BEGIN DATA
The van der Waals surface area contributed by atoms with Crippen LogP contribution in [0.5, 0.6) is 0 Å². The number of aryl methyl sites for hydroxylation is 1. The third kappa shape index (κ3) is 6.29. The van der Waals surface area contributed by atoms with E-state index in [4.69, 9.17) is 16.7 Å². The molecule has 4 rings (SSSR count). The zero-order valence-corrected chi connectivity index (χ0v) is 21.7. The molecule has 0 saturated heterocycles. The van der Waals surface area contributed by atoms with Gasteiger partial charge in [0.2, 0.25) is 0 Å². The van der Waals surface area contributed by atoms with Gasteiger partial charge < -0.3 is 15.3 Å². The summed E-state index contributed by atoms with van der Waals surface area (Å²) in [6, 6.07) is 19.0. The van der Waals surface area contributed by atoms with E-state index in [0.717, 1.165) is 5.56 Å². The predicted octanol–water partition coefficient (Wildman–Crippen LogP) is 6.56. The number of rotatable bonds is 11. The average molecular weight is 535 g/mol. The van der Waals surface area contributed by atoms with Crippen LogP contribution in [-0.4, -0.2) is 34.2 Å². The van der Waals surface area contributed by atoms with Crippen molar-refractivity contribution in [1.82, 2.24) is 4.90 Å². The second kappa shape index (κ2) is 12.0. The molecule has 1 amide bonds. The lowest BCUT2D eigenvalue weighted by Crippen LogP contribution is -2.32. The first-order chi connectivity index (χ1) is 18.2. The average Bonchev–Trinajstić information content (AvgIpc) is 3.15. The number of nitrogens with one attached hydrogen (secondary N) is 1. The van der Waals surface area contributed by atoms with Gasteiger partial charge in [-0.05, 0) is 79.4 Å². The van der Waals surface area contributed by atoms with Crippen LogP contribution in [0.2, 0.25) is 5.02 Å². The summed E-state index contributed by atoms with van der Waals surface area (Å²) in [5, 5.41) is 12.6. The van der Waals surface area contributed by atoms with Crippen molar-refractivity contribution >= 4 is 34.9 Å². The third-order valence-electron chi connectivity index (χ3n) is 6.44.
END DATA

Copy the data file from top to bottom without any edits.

The van der Waals surface area contributed by atoms with Crippen LogP contribution in [0.5, 0.6) is 0 Å². The number of aryl methyl sites for hydroxylation is 1. The third kappa shape index (κ3) is 6.29. The van der Waals surface area contributed by atoms with E-state index in [4.69, 9.17) is 16.7 Å². The molecule has 4 rings (SSSR count). The zero-order valence-corrected chi connectivity index (χ0v) is 21.7. The molecule has 0 saturated heterocycles. The van der Waals surface area contributed by atoms with Gasteiger partial charge in [0.2, 0.25) is 0 Å². The van der Waals surface area contributed by atoms with Gasteiger partial charge < -0.3 is 15.3 Å². The summed E-state index contributed by atoms with van der Waals surface area (Å²) in [6, 6.07) is 19.0. The van der Waals surface area contributed by atoms with E-state index in [0.717, 1.165) is 5.56 Å². The predicted octanol–water partition coefficient (Wildman–Crippen LogP) is 6.56. The number of rotatable bonds is 11. The average molecular weight is 535 g/mol. The van der Waals surface area contributed by atoms with Crippen LogP contribution in [-0.4, -0.2) is 34.2 Å². The van der Waals surface area contributed by atoms with Crippen molar-refractivity contribution in [1.82, 2.24) is 4.90 Å². The second kappa shape index (κ2) is 12.0. The molecule has 1 amide bonds. The lowest BCUT2D eigenvalue weighted by Crippen LogP contribution is -2.32. The first-order chi connectivity index (χ1) is 18.2. The average Bonchev–Trinajstić information content (AvgIpc) is 3.15. The number of nitrogens with one attached hydrogen (secondary N) is 1. The van der Waals surface area contributed by atoms with Gasteiger partial charge in [-0.05, 0) is 79.4 Å². The van der Waals surface area contributed by atoms with Crippen LogP contribution in [0.2, 0.25) is 5.02 Å². The summed E-state index contributed by atoms with van der Waals surface area (Å²) in [5, 5.41) is 12.6. The van der Waals surface area contributed by atoms with Crippen molar-refractivity contribution >= 4 is 34.9 Å². The third-order valence-electron chi connectivity index (χ3n) is 6.44.